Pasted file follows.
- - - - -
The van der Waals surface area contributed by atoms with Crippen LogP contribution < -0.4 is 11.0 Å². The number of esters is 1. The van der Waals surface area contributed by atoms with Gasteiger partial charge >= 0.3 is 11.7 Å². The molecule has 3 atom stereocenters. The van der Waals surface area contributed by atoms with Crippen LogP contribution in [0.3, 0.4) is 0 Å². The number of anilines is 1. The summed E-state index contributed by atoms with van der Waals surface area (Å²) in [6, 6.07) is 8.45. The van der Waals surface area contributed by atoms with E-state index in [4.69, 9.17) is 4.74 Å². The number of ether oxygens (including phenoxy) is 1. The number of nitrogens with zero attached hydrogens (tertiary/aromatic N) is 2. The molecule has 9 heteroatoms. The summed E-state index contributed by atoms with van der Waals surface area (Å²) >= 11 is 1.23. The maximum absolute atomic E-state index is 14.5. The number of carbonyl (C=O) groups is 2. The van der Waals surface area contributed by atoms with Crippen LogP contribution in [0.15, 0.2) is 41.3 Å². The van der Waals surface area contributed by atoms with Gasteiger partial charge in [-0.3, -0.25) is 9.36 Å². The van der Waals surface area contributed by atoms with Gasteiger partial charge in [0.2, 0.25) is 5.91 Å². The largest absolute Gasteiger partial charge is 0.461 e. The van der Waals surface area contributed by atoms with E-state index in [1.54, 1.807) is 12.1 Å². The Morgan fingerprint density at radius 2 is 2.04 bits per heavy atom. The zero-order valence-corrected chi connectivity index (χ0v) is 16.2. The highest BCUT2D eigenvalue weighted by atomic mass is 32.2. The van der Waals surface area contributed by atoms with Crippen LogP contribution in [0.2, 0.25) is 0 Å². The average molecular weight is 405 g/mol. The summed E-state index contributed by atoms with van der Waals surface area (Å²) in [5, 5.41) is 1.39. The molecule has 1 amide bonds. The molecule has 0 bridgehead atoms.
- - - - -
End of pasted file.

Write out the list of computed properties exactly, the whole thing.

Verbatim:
The van der Waals surface area contributed by atoms with Crippen LogP contribution < -0.4 is 11.0 Å². The number of esters is 1. The van der Waals surface area contributed by atoms with Gasteiger partial charge >= 0.3 is 11.7 Å². The molecule has 3 atom stereocenters. The van der Waals surface area contributed by atoms with Crippen LogP contribution in [0.3, 0.4) is 0 Å². The number of anilines is 1. The summed E-state index contributed by atoms with van der Waals surface area (Å²) in [6, 6.07) is 8.45. The van der Waals surface area contributed by atoms with E-state index in [4.69, 9.17) is 4.74 Å². The number of ether oxygens (including phenoxy) is 1. The number of nitrogens with zero attached hydrogens (tertiary/aromatic N) is 2. The molecule has 9 heteroatoms. The summed E-state index contributed by atoms with van der Waals surface area (Å²) >= 11 is 1.23. The maximum absolute atomic E-state index is 14.5. The number of carbonyl (C=O) groups is 2. The van der Waals surface area contributed by atoms with Crippen LogP contribution in [0.15, 0.2) is 41.3 Å². The van der Waals surface area contributed by atoms with Gasteiger partial charge in [-0.3, -0.25) is 9.36 Å². The van der Waals surface area contributed by atoms with Gasteiger partial charge in [0.2, 0.25) is 5.91 Å². The largest absolute Gasteiger partial charge is 0.461 e. The van der Waals surface area contributed by atoms with E-state index in [1.54, 1.807) is 12.1 Å². The Morgan fingerprint density at radius 2 is 2.04 bits per heavy atom. The zero-order valence-corrected chi connectivity index (χ0v) is 16.2. The highest BCUT2D eigenvalue weighted by atomic mass is 32.2. The van der Waals surface area contributed by atoms with Crippen LogP contribution in [0.2, 0.25) is 0 Å². The average molecular weight is 405 g/mol. The summed E-state index contributed by atoms with van der Waals surface area (Å²) in [5, 5.41) is 1.39. The molecule has 1 amide bonds. The molecule has 0 bridgehead atoms.